Authorities are again on high alert regarding the country’s uninterrupted supply of natural gas and electricity as there is a serious risk that the Revythousa LNG station will run dry in the first five days of February.
Liquefied natural gas (LNG) reserves on Revythousa island in the Gulf of Megara, west of Athens, are only expected to suffice until Tuesday, October 31, while Public Gas Corporation (DEPA) is expecting a new load on February 6. The gas firm is pushing for the delivery date to be brought forward by two days, though this is not very likely given that the port in Algiers was closed due to bad weather, resulting in a queue of ships waiting to load their cargos.
The crisis team of the Regulatory Authority for Energy (RAE) met late on Wednesday to discuss the situation. It describes the situation as critical. Emergency measures were brought into force on Wednesday night, with Public Power Corporation’s gas-powered plant at Lavrio and one of Heron’s units switching to diesel; they were joined by PPC’s Komotini unit on Thursday.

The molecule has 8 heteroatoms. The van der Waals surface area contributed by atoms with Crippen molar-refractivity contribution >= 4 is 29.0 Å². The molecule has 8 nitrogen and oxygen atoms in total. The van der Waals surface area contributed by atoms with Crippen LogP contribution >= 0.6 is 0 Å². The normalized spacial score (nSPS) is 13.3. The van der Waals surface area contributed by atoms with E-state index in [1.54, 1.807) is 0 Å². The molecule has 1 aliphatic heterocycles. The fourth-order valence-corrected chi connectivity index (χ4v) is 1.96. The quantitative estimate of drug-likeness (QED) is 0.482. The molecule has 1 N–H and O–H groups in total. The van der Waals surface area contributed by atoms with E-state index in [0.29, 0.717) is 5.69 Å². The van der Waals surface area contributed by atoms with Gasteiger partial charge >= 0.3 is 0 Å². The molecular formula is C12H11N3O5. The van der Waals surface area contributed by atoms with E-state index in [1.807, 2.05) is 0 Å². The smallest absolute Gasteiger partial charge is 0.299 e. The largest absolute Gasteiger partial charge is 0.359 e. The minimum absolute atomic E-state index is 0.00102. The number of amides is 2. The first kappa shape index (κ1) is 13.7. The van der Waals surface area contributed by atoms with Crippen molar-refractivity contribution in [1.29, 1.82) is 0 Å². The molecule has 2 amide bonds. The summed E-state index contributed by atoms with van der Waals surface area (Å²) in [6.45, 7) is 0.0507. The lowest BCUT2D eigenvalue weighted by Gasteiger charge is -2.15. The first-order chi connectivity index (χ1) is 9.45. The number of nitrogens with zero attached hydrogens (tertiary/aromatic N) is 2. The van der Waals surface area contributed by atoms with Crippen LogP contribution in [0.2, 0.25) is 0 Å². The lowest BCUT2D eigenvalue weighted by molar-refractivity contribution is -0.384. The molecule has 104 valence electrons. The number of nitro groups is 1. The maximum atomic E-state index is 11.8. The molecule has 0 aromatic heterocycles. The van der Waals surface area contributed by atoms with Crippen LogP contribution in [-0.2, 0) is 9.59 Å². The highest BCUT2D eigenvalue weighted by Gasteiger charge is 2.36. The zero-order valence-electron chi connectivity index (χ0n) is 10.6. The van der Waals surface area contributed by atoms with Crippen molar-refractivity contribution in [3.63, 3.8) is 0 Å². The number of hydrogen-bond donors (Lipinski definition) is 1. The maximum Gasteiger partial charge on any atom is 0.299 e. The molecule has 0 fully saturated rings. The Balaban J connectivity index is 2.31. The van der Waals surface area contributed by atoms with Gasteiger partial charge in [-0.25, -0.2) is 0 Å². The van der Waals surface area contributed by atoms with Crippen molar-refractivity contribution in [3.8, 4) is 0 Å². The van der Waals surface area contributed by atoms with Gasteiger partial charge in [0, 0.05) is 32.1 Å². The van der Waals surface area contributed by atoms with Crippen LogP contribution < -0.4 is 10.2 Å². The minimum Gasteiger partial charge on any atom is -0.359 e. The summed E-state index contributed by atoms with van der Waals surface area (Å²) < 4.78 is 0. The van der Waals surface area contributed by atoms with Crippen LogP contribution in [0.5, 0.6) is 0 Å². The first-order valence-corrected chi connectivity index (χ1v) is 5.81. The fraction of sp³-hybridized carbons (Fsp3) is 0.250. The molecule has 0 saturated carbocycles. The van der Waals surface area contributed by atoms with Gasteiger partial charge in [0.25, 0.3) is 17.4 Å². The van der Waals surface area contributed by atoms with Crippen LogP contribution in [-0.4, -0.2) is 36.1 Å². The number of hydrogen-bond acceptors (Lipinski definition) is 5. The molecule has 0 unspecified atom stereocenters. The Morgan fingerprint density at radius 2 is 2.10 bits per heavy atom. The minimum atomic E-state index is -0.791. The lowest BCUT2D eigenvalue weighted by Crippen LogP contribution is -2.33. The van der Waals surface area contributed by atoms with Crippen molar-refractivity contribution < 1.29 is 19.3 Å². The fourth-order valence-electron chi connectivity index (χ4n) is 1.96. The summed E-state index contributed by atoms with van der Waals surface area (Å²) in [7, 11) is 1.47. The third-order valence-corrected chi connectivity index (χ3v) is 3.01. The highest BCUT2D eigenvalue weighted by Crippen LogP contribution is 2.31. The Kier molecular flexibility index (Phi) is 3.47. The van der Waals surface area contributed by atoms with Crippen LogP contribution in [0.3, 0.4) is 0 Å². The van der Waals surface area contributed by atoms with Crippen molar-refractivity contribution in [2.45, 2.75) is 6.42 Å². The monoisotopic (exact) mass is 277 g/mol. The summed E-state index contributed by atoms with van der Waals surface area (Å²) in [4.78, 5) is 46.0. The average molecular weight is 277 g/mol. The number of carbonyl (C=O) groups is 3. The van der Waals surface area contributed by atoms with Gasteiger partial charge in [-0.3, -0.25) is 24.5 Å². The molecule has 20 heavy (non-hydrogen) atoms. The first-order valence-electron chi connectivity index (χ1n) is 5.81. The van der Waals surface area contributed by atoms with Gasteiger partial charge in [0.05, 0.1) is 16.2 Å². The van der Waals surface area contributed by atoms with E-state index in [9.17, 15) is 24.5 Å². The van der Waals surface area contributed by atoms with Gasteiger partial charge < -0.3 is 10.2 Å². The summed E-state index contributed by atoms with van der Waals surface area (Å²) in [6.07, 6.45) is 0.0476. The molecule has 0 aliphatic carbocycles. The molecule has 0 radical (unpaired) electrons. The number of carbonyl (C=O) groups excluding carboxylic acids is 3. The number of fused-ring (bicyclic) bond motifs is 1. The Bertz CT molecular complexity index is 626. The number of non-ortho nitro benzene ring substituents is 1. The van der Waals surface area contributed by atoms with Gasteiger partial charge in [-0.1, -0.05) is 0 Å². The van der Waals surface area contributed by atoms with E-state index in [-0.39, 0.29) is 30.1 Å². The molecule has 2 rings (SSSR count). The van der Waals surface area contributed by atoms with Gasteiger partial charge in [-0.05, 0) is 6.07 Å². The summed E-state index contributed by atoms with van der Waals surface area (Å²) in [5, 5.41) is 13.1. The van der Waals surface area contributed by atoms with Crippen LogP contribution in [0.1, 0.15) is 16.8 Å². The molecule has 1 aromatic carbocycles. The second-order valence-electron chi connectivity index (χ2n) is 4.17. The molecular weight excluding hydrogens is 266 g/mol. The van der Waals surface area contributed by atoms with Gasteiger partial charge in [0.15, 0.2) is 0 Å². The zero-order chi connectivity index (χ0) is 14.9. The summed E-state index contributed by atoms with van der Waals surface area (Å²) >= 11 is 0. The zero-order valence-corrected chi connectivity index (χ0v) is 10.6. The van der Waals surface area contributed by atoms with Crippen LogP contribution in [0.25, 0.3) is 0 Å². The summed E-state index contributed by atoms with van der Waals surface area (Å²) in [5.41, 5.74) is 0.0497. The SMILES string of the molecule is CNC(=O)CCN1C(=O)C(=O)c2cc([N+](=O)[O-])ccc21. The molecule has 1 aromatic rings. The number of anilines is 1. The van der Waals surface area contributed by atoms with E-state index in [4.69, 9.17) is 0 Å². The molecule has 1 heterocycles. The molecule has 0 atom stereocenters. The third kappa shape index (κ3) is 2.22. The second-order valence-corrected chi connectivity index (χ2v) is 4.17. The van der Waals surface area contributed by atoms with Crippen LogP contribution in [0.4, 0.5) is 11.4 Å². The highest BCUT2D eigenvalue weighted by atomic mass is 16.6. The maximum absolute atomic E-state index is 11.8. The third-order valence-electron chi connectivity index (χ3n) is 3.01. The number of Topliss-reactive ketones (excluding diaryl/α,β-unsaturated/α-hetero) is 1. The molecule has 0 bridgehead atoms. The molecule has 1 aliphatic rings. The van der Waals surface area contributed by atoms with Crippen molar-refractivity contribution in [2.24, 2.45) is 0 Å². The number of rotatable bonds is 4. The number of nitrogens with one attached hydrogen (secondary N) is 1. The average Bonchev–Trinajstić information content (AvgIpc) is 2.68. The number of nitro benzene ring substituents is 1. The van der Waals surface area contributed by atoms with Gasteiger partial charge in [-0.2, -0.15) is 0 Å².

Resource management is becoming ever more difficult as PPC has set a limit on the use of hydroelectric plants, its lignite-powered units cannot cover needs – due to age and poor maintenance – while demand is expected to rise today due to the deterioration in the weather.
The Independent Power Transmission Operator (ADMIE) announced on Wednesday that all scheduled maintenance work for electricity production units will be postponed until the end of February so that they will remain available to cover demand.
RAE asked DEPA for information on when the new load from Algeria will arrive at Revythousa, so it can decide when ADMIE will reduce or halt power export and introduce interruptibility measures for energy-intensive industries – whereby plants switch power off when they least require it.
DEPA has been in constant contact with the Algerians to speed up the arrival of the new delivery and has requested that Algerian government-owned Sonatrach increase its February LNG loads to Greece from two to six.